Learn about Florida Entrepreneur Christopher Via:
Dr. Christopher Via, Owner of Avesca LLC, is building a business that, among many other things, allows businesses and government entities to validate their ideas through unconventional ways. It's easy for someone to fall in love with their idea and assume that just because they would use their product or service, so would their customers. That type of thinking, without the validation to reinforce it, is reckless and doesn't focus on what's truly best for your customer. Christopher's company reinforces the importance of a "human centered design" approach.
"A big reason why I started my own company versus going to work for someone else is because working for someone else wouldn't solve the problem," he said. The problem is that very few companies truly focus on a "human centered design" approach. Christopher explains, "Many products are designed for consumers without reliability, maintainability and how the end consumers will use them. A software engineer might develop a user interface that works conceptually, but the reality may be very different for the user. We recently engaged with a client out of Chicago that developed a modern chair. They wanted an expert to convey how the chair would make customers feel. But what does feel mean and how do you quantify how something makes you feel? We performed user testing which helped to modify the design of the chair and subsequently the marketing and advertising strategies."
Before launching Avesca in February of 2017, Christopher spent three years in a teaching capacity at Embry-Riddle Aeronautical University in Daytona Beach. Prior to teaching at ERAU he was a student where he earned an undergraduate degree, a masters degree and a PHD all centered around Human Factors Psychology and Humana Factors and Systems Engineering. Before getting his education, Christopher was an FAA licensed mechanic for an aircraft manufacturer. He also served in the United States Marine Corps. Christopher's educational accomplishments and background experience are certainly impressive, but more so are the limitless possibilities afforded to business owners by his service offerings.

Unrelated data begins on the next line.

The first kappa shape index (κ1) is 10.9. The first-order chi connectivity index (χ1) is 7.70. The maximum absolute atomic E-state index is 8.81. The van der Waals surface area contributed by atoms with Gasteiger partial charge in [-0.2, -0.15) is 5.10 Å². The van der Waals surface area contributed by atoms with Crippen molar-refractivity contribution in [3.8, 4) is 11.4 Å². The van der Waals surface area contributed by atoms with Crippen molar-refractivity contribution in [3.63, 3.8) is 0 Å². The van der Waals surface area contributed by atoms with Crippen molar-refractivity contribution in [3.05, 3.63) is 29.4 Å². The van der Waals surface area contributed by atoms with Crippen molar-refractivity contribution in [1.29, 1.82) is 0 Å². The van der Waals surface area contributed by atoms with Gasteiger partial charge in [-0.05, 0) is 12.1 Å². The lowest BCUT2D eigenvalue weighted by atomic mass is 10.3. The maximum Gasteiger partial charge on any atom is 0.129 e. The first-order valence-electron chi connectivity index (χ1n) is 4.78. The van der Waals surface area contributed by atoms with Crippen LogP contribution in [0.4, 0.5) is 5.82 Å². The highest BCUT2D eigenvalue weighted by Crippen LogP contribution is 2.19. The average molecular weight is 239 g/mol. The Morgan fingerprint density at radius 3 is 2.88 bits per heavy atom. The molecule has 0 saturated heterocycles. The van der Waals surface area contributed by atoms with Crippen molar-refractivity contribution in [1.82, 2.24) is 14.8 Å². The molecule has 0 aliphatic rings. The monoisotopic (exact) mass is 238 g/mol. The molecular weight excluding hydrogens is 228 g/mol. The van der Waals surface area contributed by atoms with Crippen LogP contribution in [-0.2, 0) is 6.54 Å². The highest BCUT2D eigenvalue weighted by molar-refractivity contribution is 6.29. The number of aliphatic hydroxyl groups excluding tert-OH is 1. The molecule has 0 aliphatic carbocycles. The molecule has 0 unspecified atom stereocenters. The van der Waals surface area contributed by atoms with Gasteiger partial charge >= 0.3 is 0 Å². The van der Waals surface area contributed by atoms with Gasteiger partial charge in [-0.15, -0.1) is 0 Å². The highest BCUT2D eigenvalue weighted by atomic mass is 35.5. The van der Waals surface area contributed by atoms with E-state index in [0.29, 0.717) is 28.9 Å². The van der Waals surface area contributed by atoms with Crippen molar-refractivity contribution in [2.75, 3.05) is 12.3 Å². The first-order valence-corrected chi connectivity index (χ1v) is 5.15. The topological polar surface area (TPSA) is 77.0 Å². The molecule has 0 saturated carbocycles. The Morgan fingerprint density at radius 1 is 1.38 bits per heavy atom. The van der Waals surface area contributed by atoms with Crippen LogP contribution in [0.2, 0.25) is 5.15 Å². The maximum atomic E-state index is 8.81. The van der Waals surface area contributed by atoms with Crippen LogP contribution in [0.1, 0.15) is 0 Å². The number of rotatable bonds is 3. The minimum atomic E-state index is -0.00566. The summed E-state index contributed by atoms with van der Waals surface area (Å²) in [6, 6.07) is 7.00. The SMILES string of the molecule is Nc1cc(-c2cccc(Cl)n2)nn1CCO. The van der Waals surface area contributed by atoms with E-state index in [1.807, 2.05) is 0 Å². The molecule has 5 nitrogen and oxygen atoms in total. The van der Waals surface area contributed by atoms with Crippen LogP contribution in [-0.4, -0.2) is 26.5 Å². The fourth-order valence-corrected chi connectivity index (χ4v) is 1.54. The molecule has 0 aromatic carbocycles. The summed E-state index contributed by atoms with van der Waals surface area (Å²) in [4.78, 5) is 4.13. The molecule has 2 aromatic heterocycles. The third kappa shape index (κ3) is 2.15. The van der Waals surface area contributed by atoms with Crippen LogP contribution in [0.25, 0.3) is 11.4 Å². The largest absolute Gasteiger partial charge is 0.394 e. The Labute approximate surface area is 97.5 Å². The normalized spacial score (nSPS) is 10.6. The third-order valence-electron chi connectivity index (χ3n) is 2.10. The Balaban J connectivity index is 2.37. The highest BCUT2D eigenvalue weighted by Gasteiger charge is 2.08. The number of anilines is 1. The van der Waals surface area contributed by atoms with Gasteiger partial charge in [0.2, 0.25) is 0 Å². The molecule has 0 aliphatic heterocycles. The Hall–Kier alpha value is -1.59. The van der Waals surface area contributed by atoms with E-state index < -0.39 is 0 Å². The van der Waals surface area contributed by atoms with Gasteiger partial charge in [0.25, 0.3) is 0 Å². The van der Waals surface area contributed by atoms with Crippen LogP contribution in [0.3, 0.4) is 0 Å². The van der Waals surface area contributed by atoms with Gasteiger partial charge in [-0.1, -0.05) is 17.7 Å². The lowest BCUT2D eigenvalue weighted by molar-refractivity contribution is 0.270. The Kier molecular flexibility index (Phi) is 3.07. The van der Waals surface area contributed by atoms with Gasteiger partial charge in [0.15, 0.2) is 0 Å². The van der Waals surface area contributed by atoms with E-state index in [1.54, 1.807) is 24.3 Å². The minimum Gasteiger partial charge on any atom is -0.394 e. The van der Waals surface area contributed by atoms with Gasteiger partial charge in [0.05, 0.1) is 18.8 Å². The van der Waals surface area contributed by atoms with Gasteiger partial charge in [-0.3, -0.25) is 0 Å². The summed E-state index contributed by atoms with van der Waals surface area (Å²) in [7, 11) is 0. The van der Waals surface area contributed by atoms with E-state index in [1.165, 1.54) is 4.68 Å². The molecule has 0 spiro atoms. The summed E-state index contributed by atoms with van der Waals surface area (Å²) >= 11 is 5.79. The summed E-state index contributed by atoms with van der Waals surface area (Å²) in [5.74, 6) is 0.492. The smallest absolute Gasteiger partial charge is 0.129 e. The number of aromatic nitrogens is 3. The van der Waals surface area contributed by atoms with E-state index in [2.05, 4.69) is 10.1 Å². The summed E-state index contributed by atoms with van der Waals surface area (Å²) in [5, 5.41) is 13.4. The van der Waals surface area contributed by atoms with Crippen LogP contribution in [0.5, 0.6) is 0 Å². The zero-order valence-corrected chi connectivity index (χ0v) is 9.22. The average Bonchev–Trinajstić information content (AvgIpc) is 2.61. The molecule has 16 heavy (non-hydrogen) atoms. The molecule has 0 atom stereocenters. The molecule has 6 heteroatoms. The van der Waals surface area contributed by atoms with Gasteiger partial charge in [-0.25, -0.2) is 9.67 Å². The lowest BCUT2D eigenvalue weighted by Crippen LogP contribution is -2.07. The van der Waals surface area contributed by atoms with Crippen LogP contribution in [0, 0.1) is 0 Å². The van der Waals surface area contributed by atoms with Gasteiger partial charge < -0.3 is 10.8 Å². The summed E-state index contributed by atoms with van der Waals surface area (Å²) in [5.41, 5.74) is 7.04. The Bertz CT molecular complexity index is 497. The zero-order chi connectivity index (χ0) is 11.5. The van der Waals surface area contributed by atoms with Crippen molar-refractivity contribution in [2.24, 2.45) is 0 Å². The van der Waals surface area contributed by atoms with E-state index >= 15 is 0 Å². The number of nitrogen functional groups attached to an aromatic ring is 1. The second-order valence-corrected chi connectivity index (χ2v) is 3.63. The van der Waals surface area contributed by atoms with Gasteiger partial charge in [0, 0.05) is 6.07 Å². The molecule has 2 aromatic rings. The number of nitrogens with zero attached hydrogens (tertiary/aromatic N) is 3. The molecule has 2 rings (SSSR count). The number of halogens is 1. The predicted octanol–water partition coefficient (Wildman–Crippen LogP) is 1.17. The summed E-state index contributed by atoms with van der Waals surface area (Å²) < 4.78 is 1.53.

Christopher elaborates, "Let's take a simple example of someone creating a new yoga mat. Depending on what stage of development they're in, we would likely start with a questionnaire to see if the product is even practical. This would allow us to determine if it is practical and if so, who is likely to use the mat and what does that customer’s demographics look like. The questionnaire would then go out nation-wide to get a good sample. Assuming the feedback validates the idea, the client would move to manufacturing. From there, we would design the actual user testing to capture even more information and feedback on the performance and perception of the product before production goes full scale." This type of user validation and feedback is priceless for entrepreneurs looking to mitigate some of their risk. This example is a very simple one, but Christopher's services can be extended to a wide range of industries with varying needs.
"Our research assists entrepreneurs and startups by providing them with the data necessary to make their products easier to use, more engaging, and better than their competition," he said. "We accomplish our objectives through survey questionnaire design, formal job/task evaluations, ethnography, focus groups, qualitative research, product evaluations, pilot studies and more." Avesca is also a certified government supplier specializing in usability and user experience. This allows them to contract with government agencies to provide similar services.
The future of Avesca looks very promising. Christopher has a few team members, but no one locally. He wants to consolidate those resources into one place. He also wants a dedicated place to conduct user testing. Ultimately he wants to employ at least a dozen people and do so in Volusia County. Christopher recommends, for people interested in what he does, a book by Don Norman called The Design of Everyday Things. His advice for aspiring entrepreneurs? "Do it!"